Ten years ago, I started working with corporate wellbeing and co-founded a company with a mission to solve the problem of workplace productivity in knowledge work. We saw it was the time to redesign the working week. We even wrote a workbook about it. After ten years in the business, has anything changed?
Back then we surveyed over 1,000 knowledge workers. The results were no surprise. People felt busy and tired. Their work was fragmented. Meetings and emails overwhelmed many. Roles were unclear.
HR leaders in the most progressive companies saw the world in the same way. Making sure that employees were able to think clearly was crucial for success. And the best companies started experimenting with new ways of working.
Still for the majority of organisations wellbeing was something to be treated reactively. Focus was on occupational health care. People with challenges received coaching or were referred to a work psychologist. There was a stigma around mental health issues.
One of the problems was that wellbeing programs were received well mainly by those who did not need them, by the ones who were already taking care of themselves. Wellbeing campaigns or gym vouchers were offered but the uptake could have been better. 10 years ago, workplace wellbeing was considered a ‘nice to have’ perk. How about now?
Today having energetic employees and a healthy organisation is a competitive requirement. In just a year, covid-19 has turbocharged digitalisation. Remote meetings are more common than we ever imagined. But they also have brought issues with them. Working days are 10-20% longer and lacking breaks. Detachment from work is not optimal.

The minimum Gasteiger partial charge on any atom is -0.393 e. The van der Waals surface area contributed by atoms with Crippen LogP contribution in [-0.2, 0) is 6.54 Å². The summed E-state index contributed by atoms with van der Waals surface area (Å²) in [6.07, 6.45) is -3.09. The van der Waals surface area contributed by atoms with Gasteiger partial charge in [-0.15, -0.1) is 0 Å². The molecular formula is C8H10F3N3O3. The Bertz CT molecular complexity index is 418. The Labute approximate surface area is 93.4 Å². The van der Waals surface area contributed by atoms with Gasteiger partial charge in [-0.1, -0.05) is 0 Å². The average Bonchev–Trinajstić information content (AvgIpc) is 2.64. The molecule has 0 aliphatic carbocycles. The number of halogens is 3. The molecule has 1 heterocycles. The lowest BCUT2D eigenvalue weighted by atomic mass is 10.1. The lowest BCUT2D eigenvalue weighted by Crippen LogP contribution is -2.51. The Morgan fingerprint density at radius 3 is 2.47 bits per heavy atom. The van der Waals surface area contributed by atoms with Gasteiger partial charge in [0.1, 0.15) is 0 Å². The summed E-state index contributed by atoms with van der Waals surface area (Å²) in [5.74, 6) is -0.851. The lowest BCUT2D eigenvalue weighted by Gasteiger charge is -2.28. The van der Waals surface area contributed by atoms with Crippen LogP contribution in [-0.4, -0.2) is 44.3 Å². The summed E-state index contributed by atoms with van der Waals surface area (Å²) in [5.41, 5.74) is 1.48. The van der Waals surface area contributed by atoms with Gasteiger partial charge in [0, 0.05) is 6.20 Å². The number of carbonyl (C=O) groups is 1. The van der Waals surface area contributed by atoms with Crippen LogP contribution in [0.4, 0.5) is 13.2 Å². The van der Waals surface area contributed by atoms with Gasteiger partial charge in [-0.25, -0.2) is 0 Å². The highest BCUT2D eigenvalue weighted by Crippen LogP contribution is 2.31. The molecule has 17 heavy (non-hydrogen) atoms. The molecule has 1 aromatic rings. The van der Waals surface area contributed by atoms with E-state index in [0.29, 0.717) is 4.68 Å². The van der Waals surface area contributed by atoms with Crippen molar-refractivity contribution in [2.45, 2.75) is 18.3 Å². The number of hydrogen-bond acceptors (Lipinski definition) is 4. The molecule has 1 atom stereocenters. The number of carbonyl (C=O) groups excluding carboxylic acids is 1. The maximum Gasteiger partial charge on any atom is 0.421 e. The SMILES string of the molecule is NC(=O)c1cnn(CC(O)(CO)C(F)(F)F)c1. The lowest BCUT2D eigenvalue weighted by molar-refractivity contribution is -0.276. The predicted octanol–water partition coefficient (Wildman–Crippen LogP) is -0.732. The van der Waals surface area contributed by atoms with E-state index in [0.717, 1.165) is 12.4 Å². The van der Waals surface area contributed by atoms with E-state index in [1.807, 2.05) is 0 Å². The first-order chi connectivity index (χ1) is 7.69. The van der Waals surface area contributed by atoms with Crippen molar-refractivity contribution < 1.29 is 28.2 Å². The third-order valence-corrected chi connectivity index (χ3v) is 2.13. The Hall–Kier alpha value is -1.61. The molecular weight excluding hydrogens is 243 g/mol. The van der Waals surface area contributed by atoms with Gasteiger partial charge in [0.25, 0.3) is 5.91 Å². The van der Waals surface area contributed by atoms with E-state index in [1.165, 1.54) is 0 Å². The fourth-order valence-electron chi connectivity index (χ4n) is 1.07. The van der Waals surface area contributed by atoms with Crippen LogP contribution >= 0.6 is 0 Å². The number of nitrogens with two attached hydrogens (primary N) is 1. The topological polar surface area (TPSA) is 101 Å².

4 clear changes in corporate wellbeing from 2011 to 2021
- One size does not fit all. We start to see more clearly that when the issues are many, the solutions need to be many as well. For example, one of the reasons for burnout is the amount of work, but not the only reason. The reason can be leadership, or lack of it. Or the fact that the most engaged employees face the biggest risk of burnout. If we saw workload reduction as the only solution for burnout, we would miss the target.
- Choosing the right data is key. Back in 2011 the only measure of wellbeing was absenteeism. Monitoring absenteeism is like forecasting the future by looking at the rear-view mirror. We need to be more in real time. We need to look at presenteeism which is resulting in much bigger losses than absenteeism. We need to look at burnout risk, turnover rate, engagement. We need to understand the correlations. What are the biggest indicators of the most valuable outcomes for companies?
- Stress management and mental wellness play a larger role. World Health Organization has named stress as a health epidemic of the 21st century. Searching for support for stress or mental health issues is not considered weak anymore. Neither are the companies facing these issues considered evil. 76% of employees report having experienced burnout on the job. Providing support for mental wellness, stress management, and cognitive performance is not only a humane thing to do. It makes business sense. The competition is fierce, and we all need to stay sharp.
- Psychological safety and high performance. Simultaneously. Intuitively this sounds like a paradox. But if we focus only on results, the organization feels cold. If it’s only about comfort, we live in ‘Fairytale Land’ – a place where you don’t worry about anything. The secret sauce is to be able to manage these at the same time. To create an organisation where learning and self-leadership flourish.
Clearly there has been a great shift in the last ten years. Even more so in the past year alone. If you and your organisation want to stay in the game, you must make wellbeing a priority. If you are wondering how to make wellbeing part of your strategy, we are here to help!